Planning, implementing, and evaluating innovative initiatives in schools and districts
Innovative districts have many groundbreaking ideas, from new models for curriculum, instruction, and teacher training, to reimagining the design of school schedules, learning spaces, and the way students progress through the system. But districts can face challenges ranging from getting stakeholders on board with new approaches, to implementing these changes on time and on budget, to evaluating the impact of new programs. Districts also strive make sure that new initiatives are based on evidence, and that they involve collaborative with community members. Explore the challenges related to Systems Change -- Change Management, School Redesign, Community & Public Relations, Data-Informed Decision-Making, and Student Pathways & Progression -- below.
Districts working to implement new initiatives often face obstacles related to change management – the people side of change. It can be challenging to get buy-in from school- and district-level leaders, teachers, and other staff on new programs and ways of working. How can districts meet resistant people where they are and support them through the transitions necessary for adopting needed changes?
Innovative school systems are experimenting with novel approaches to curriculum, instruction, teacher training, school schedules, and the design of learning spaces. But experimentation can be difficult in the context of bureaucratic operations. It can also be time-consuming, expensive, and risky to make changes, especially on the large scale required for impact. In this context, how can districts balance equity and innovation to ensure that new initiatives are positive for all?
Schools belong to the communities they serve and districts strive to build and earn community buy-in around initiatives and goals. But it can be challenging to communicate how stakeholders – including local businesses, service providers, and individual community members – can get involved, and to engage the community through feedback loops, partnership opportunities, and collaborative decision-making. How can schools build intentional community partnerships?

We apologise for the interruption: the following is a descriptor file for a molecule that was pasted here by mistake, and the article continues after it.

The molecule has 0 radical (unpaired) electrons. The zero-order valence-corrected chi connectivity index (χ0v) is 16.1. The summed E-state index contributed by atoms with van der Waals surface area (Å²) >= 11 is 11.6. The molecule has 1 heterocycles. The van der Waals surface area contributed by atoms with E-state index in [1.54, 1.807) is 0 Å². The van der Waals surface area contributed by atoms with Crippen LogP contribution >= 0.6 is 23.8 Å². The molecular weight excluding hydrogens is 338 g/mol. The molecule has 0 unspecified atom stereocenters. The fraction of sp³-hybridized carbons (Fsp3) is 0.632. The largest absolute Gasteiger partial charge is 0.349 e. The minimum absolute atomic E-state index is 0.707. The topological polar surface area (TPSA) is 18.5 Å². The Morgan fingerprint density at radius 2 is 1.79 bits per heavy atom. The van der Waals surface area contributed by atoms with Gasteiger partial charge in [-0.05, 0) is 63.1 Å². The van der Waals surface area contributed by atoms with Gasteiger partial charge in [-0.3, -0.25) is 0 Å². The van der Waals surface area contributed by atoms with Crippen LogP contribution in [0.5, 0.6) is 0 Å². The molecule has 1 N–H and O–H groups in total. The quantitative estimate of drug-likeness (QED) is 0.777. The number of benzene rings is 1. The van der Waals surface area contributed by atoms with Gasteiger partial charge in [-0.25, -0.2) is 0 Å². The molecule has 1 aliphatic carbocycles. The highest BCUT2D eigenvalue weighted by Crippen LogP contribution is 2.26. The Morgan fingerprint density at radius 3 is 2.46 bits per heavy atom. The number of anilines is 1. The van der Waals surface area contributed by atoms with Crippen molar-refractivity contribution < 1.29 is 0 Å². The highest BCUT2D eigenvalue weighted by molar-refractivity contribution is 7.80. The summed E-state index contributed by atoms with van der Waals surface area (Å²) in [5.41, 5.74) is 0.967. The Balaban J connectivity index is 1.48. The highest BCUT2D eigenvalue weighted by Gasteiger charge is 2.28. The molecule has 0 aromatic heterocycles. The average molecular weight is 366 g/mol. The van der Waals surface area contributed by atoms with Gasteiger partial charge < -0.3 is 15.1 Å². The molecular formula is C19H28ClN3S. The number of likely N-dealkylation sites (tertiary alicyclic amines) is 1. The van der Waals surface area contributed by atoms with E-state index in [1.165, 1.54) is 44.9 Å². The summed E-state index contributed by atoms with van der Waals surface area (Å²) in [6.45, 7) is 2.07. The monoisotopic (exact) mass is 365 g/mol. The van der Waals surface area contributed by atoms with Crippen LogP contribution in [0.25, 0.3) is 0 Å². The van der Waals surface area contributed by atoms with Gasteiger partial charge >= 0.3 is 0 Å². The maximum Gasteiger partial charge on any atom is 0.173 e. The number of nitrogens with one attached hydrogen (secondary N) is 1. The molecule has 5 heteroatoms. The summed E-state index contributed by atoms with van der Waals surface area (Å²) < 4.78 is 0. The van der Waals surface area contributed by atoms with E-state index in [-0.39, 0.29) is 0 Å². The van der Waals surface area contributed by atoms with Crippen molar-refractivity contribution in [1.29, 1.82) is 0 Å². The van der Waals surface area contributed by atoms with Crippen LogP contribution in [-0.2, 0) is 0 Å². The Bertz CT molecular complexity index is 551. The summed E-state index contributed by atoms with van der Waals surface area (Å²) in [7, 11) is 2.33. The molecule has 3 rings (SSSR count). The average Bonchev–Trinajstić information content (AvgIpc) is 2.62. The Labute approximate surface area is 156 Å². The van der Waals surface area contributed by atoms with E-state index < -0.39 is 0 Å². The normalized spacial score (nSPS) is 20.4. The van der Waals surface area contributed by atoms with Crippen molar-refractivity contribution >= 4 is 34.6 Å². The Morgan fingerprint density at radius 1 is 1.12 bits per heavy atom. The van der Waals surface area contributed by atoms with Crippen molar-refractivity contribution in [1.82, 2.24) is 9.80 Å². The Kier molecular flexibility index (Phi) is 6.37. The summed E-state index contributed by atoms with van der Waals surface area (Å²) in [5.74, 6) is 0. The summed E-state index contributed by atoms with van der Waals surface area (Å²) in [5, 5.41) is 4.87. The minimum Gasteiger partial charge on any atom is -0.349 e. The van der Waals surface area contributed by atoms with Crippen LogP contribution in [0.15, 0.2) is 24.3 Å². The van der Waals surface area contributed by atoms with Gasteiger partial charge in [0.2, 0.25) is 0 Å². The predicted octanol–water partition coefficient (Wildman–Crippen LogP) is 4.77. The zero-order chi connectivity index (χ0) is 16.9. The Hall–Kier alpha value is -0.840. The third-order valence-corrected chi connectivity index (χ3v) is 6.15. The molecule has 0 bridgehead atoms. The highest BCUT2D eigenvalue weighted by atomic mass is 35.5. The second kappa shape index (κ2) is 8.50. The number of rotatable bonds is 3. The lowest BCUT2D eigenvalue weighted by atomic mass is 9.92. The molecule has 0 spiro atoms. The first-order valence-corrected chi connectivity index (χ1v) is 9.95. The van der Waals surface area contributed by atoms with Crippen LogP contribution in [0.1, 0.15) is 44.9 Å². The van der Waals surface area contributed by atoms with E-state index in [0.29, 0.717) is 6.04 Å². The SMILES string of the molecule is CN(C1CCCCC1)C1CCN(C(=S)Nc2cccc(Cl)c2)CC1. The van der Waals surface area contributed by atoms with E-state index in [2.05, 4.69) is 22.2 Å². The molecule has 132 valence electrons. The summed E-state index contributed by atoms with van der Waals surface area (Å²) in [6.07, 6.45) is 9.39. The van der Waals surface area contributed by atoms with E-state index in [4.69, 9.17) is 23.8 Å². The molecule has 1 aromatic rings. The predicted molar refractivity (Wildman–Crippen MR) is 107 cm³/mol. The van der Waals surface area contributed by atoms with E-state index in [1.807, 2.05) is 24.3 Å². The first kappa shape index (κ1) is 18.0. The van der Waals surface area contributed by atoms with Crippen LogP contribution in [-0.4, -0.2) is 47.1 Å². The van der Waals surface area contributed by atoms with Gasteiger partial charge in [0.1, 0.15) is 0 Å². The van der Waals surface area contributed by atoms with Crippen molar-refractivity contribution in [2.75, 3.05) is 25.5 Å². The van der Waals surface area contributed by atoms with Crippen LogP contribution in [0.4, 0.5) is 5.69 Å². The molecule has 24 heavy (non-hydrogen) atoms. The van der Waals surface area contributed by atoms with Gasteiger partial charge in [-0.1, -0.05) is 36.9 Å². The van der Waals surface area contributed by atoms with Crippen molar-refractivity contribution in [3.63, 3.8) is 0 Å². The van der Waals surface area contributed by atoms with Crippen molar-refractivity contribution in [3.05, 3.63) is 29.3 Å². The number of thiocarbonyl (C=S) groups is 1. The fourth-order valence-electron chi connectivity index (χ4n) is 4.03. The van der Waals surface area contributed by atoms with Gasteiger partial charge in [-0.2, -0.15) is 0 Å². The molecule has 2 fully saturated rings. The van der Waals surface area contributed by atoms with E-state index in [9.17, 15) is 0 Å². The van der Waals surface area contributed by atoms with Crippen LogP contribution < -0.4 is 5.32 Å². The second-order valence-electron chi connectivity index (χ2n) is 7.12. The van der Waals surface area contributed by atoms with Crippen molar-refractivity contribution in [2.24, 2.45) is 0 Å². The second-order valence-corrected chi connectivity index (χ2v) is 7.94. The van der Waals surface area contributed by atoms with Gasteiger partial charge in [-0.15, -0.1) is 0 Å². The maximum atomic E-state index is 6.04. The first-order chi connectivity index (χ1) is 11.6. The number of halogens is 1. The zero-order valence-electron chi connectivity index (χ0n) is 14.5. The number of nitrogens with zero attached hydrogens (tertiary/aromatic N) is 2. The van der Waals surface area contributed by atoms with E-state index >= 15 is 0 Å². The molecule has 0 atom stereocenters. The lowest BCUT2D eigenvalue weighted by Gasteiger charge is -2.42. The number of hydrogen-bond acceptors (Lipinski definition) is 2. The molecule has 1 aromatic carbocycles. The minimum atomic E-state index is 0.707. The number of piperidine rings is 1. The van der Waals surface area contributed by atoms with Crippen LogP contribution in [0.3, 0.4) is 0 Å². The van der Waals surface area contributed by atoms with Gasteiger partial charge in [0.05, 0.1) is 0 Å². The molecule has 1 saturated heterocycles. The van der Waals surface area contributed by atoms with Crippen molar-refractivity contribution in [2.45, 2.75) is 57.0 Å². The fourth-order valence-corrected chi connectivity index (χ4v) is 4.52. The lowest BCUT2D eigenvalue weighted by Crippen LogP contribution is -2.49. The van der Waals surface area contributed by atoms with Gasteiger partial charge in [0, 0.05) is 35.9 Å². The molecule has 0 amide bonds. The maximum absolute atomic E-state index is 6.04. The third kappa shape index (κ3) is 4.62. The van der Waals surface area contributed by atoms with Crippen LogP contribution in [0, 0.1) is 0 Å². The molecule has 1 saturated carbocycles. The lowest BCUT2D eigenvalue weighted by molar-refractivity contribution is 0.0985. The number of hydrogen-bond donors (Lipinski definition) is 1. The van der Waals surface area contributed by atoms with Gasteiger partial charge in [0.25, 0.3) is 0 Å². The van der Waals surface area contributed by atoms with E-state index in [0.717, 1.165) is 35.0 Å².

Districts strive to ensure that programs and initiatives are effective in their specific context with their particular population of students and teachers. They need evidence to validate decisions and to continuously assess and improve programs. But for districts with several innovative programs in place, it can be difficult to break apart the data to figure out which interventions are helping move the needle. How can districts effectively collect and analyze data in order to make timely evidence-based decisions?
Many districts are working at the systems-level to implement new competency-based progressions throughout K-12 schools to allow students to advance according to their mastery of subjects, as opposed to a linear progression through grade levels based on age. But it can be challenging to provide pathways for students beyond standard sequences of required courses. How can district implement new, student-centered ways for individual learners to advance through their education?